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Mental Health and Substance Abuse

Written by Bruce Cruser

Bruce Cruser has been Executive Director of Mental Health Virginia since 2016, bringing a background in social work and community corrections, and many years of leadership experience in local and state government.

April 25, 2017

The Fatal Drug Overdose Quarterly Report (4th Quarter Report) has been released by Virginia Department of Health’s Office of the Chief Medical Examiner. Fatal drug overdose has become the leading cause of death in Virginia with higher rates of drug overdose in certain regions of the state. Starting on page 8 this Quarterly Report details the drugs used: Cocaine, fentanyl, heroin, non-fentanyl opioids, and benzodiazepines (see Drugabuse.gov.

Some of these drugs are commonly known and have received a lot of prevention-attention in social policies, laws, and community practices. However, there are drugs, even if they have a “street name,” that are beginning to receive more attention—prescription drugs. It has been commonly believed that only illegal drugs should be criticized and used in “just say no (to drugs)” teachings and policies. Prescription drugs have traditionally been considered less harmful because they (for many people) are legally accessible. Thankfully, National Institute on Drug Abuse emphasizes prescription drug use and prescription drug abuse. This illustrates how prescription drug misuse, overuse, and addiction are receiving more attention from drug use coalitions, with law enforcement, within and across communities, and in research.

Opioid addiction has been declared a “public health emergency” by Virginia State Health Commissioner Marissa J. Levine. Levine is among the health professionals advocating being able to obtain naxolone without a prescription. Both illegal drugs and prescription drugs have become discussed for overuse, addiction, and overdose. Increasingly, organizations, communities, and legislators are petitioning doctors and pharmacies to reduce “shopping” and prevent people being prescribed medications rather than other less-intrusive methods to reduce mental and physical pains.

The Quarterly Report published by Virginia Department of Health’s Office of the Chief Medical Examiner provides data connected with circumstances including the school-to-prison-pipeline which Virginia Delegate Mike Mullin is pushing to change; employment, family, and legal issues; and mental health and physical health. Substance addiction and substance abuse are considered contributing to and resulting from diagnosable mental health condition. There are people who use substances to self-heal, self-medicate, and downplay a mental health condition (such as schizophrenia). This is an example of people who have both a mental health condition and substance abuse (see also.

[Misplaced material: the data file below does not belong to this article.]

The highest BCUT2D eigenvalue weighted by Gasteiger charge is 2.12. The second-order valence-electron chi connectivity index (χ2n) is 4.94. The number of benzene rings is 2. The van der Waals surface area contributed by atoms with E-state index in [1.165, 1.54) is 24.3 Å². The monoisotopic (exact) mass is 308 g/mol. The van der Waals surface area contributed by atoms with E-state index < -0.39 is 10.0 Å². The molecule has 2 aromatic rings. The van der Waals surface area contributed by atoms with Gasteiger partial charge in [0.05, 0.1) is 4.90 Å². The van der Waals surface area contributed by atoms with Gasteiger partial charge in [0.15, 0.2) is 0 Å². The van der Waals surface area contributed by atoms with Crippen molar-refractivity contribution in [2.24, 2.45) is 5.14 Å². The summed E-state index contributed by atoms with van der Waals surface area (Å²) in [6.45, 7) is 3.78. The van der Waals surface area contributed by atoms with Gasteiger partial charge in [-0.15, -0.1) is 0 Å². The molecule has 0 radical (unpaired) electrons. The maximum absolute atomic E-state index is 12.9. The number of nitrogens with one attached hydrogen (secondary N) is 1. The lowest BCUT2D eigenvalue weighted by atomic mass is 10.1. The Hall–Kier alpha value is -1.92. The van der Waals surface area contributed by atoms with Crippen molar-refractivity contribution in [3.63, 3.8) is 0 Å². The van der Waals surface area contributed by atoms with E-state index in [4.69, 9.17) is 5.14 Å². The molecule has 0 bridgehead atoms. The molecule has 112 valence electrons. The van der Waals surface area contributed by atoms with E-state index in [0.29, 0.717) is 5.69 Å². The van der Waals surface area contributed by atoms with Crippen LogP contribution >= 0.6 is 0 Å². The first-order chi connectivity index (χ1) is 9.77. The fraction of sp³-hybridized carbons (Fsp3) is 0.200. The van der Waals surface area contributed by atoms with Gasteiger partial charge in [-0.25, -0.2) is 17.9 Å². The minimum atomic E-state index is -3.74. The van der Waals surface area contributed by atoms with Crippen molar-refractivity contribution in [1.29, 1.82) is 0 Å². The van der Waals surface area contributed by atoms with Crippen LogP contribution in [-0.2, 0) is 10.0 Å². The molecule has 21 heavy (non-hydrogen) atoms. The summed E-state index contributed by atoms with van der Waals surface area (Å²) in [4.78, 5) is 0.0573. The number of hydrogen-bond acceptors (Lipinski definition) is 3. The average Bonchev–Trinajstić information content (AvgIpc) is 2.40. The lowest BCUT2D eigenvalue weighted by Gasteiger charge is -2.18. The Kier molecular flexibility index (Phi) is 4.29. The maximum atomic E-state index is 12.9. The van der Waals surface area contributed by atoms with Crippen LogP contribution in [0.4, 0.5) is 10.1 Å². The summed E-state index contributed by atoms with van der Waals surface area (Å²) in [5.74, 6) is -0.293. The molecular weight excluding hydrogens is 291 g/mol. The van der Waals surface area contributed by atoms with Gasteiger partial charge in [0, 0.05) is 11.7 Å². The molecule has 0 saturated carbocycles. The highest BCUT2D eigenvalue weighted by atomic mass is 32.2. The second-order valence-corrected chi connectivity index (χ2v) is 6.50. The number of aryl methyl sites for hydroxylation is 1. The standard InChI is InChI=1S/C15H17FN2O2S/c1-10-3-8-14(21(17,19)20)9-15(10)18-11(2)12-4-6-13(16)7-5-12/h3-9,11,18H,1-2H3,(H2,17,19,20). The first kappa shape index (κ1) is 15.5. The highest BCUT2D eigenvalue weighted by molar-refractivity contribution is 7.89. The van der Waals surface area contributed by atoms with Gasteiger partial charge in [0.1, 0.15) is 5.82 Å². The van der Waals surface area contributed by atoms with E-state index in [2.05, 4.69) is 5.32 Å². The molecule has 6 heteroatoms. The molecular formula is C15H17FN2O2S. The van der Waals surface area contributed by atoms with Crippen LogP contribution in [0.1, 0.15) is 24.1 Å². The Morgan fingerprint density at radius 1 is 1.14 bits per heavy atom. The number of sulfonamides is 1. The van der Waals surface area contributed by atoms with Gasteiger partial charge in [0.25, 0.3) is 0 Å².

Mental health and substance abuse are daily struggles for many people and it influences every aspect of people’s lives. This is not a light switch that can be turned on/off nor is this just about being “strong” and self-confident. There is a common misconception that mental health and substance addiction are exaggerated and only influence “those types of people”. This misconception is one of the reasons mental health conditions and substance use are often stigmatized and people are shamed. It is important to clarify such stigmatization and shaming do not cure or heal. People are also not deterred. Instead, people are more likely to engage in a “downward spiral” of secrecy that can be quite dangerous and detrimental.

This is why Mental Health America of Virginia and Harm Reduction Coalition (HRC) encourage open discussion and resources pertaining to mental health and substance use. Substance use programs and mental health programs need funding to increase availability for large populations across regions and across demographics. With increased voices in Virginia and across the country, we will develop more preventive measures to address mental health conditions and substance abuse rather than assuming individuals, families, and communities can figure this out by themselves. It is better to find more proactive measures than to mostly rely on reactive measures.

By Kimya N. Dennis

Opinions in Guest Postings are those of the author and do not necessarily represent MHAV.

 

Kimya N. Dennis is a sociologist and criminologist originally from Richmond, VA. She lives in Winston-Salem, NC and does interdisciplinary work on mental health, suicide and suicidal self-harm, and reproductive choices. Dr. Dennis’s work reaches diverse audiences and particularly underserved populations. She is on the board of directors for The Mental Health Association in Forsyth County, North Carolina chapter of American Foundation for Suicide Prevention, and LEAD Girls of NC. Dr. Dennis is faculty and the creator and Coordinator of the Criminal Studies program in the Department of Sociology and Criminal Studies at Salem College in Winston-Salem, NC. She can be contacted: www.kimyandennis.com – kimya@kimyandennis.com

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